University of Notre Dame
Aerospace and Mechanical Engineering

ME 698: Geometric Nonlinear Control
Homework 7

B. Goodwine
Fall, 1999
Issued: October 28, 1999
Due: November 4, 1999

1.
As presented in class, the stereographic projection is a map, $\psi$ from the punctured sphere $S^2-\{N\}$ onto $\mathbb R^2$, where N is the north pole, (0,0,1). Prove that $\psi : S^2-\{N\}
\rightarrow \mathbb R^2$ is a diffeomorphism by writing $\psi$explicitly in coordinates and solving for $\psi^{-1}$.

2.
(Sastry, 3.27) A Lie group is a manifold which is also a group. This problem explores several Lie groups.
(a)
Consider the set of all $n \times n$ nonsingular matrices. Denote it GL(n), which stands for general linear group. Prove that GL(n) is a Lie group. What is its dimension?
(b)
Consider the set of all $n \times n$ unitary matrices, i.e., matrices such that AT = A-1, with determinant +1. Denote it by SO(n) for special orthogonal group. Prove that SO(n) is a Lie group. What is its dimension? What can you say about unitary matrices with determinant -1?
(c)
Consider matrices of the form

\begin{displaymath}\left[ \begin{array}{cc} A & b \\ 0 & 1 \end{array} \right]
\end{displaymath}

with $A \in SO(n)$ and $b \in \mathbb R^n$. Denote it by SE(n) for special Euclidean group. Prove that SE(n) is a Lie group; in particular, be sure to write a formula for the inverse of elements in SE(n) (which is necessary to prove that it is a group). What is the dimension of SE(n)?
3.
Recall from class that a coordinates on a manifold were defined as a diffeomorphism from any point $x \in M$ to $\mathbb R^m$, i.e.,

\begin{displaymath}\psi: U \subset M \subset \mathbb R^k \mapsto \tilde U \subset \mathbb R^m,
\end{displaymath}

where If M is embedded in $\mathbb R^k$, then this definition may be confusing at first glance, because, for instance, it would seem that $\psi$ should map an open set of $\mathbb R^k$ onto an open set of $\mathbb R^m$, but this is impossible if $\psi$ is a diffeomorphism. The proper interpretation is that $\psi$ smoothly extends to a map $\Psi: V \mapsto \mathbb R^m$ (where $U = M \cap V$, $V \subset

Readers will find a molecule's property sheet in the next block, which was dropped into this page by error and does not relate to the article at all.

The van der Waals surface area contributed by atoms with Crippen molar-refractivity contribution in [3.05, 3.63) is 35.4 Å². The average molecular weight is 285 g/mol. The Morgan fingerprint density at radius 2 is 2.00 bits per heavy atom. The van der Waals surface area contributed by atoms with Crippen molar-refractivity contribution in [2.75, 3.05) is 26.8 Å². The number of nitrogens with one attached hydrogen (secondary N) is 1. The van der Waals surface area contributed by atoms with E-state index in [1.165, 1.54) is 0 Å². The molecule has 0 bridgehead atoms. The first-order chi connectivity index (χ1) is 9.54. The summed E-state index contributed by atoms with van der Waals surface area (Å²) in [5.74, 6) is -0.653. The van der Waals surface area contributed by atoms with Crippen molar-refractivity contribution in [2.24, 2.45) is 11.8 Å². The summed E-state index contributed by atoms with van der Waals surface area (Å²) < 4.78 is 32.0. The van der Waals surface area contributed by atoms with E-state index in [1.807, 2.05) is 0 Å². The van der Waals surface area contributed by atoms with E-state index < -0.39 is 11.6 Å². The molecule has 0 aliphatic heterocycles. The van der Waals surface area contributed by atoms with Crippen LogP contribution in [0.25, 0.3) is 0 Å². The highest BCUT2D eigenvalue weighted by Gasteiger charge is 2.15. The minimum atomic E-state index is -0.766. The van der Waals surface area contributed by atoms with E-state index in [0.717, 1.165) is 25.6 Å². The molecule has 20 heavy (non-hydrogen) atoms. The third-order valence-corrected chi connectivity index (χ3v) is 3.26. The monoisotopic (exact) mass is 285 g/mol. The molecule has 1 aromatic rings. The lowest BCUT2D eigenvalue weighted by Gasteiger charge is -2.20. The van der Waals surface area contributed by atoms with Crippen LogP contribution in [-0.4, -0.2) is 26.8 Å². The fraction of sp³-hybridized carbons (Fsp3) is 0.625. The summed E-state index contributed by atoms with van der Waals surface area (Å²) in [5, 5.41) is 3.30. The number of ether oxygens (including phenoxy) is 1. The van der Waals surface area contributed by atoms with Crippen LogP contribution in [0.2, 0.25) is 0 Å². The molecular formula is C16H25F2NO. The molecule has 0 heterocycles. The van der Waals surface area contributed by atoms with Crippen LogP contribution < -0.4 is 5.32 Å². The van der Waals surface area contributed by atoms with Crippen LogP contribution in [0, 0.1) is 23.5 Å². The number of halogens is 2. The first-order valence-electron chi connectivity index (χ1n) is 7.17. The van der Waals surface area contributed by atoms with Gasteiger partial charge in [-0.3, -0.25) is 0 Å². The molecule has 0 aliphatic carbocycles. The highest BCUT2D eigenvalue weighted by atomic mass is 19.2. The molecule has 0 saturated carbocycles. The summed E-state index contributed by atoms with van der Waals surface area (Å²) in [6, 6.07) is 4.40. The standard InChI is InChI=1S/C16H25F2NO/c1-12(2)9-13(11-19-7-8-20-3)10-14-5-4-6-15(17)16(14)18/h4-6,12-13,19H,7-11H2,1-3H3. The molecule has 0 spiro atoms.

\mathbb R^k$ is open), such that $\left. \Psi \right\vert _U$ is a diffeomorphism onto $\tilde U$. We will explore these concepts using M = S1.

Let $S^1 \subset \mathbb R^2$ be the set given by

\begin{displaymath}S^1 = \{ x \in \mathbb R^2 \vert x^T x = 1 \}.
\end{displaymath}

(a)
Construct the stereographic projection $\Psi: \mathbb R^2
\mapsto \mathbb R$ which maps $S^1-\{N\}$ to the real line as shown in the figure below. $\{N\}$ denotes the ``north pole,'', i.e., x = (0,1).
(b)
Let $U = S^1-\{N\}$ and define $\psi = \left. \Psi \right\vert _U$. Construct the map $\psi^{-1}: \mathbb R \mapsto U \subset \mathbb R^2$and show that it is a smooth mapping.
(c)
Show that $\psi$ is a bijection by verifying that
i.
the map $\Psi \circ \psi^{-1}: \mathbb R \mapsto \mathbb R$ is the identity; and,
ii.
$\psi^{-1} \circ \Psi$ is the identity when restricted to U.
(d)
The tangent space at a point $x \in U$ is defined as

\begin{displaymath}T_xS^1 = \operator{Im} \left(D \psi^{-1}_{\psi(x)} \right).
\end{displaymath}

Show that this subspace of $\mathbb R^2$ can be identified with vectors tangent to S1 at x. Hence, when talking about a tangent vector of $S^1 \subset \mathbb R^2$ it makes sense to only consider vectors in $\operator{Im} \left( D \psi^{-1} \right)$.
(e)
Show that $D \psi_x : T_xS^1 \mapsto \mathbb R$ is an isomorphism by verifying that
i.
$D \Psi_x \cdot D \psi^{-1}_{\psi(x)} = I \in \mathbb R$; and,
ii.
$\left. \left( D \psi^{-1}_{\psi(x)} \cdot D \Psi_x \right)
\right\vert _{T_xS^1} = \operator{id}$.



An engineer? I had grown up among engineers, and I could remember the engineers of the twenties very well indeed: their open, shining intellects, their free and gentle humor, their agility and breadth of thought, the ease with which they shifted from one engineering field to another, and, for that matter, from technology to social concerns and art. Then, too, they personified good manners and delicacy of taste; well-bred speech that flowed evenly and was free of uncultured words; one of them might play a musical instrument, another dabble in painting; and their faces always bore a spiritual imprint.

--- Aleksandr Solzhenitsyn, The Gulag Archipelago.


Last updated: October 28, 1999.
B. Goodwine (jgoodwin@nd.edu)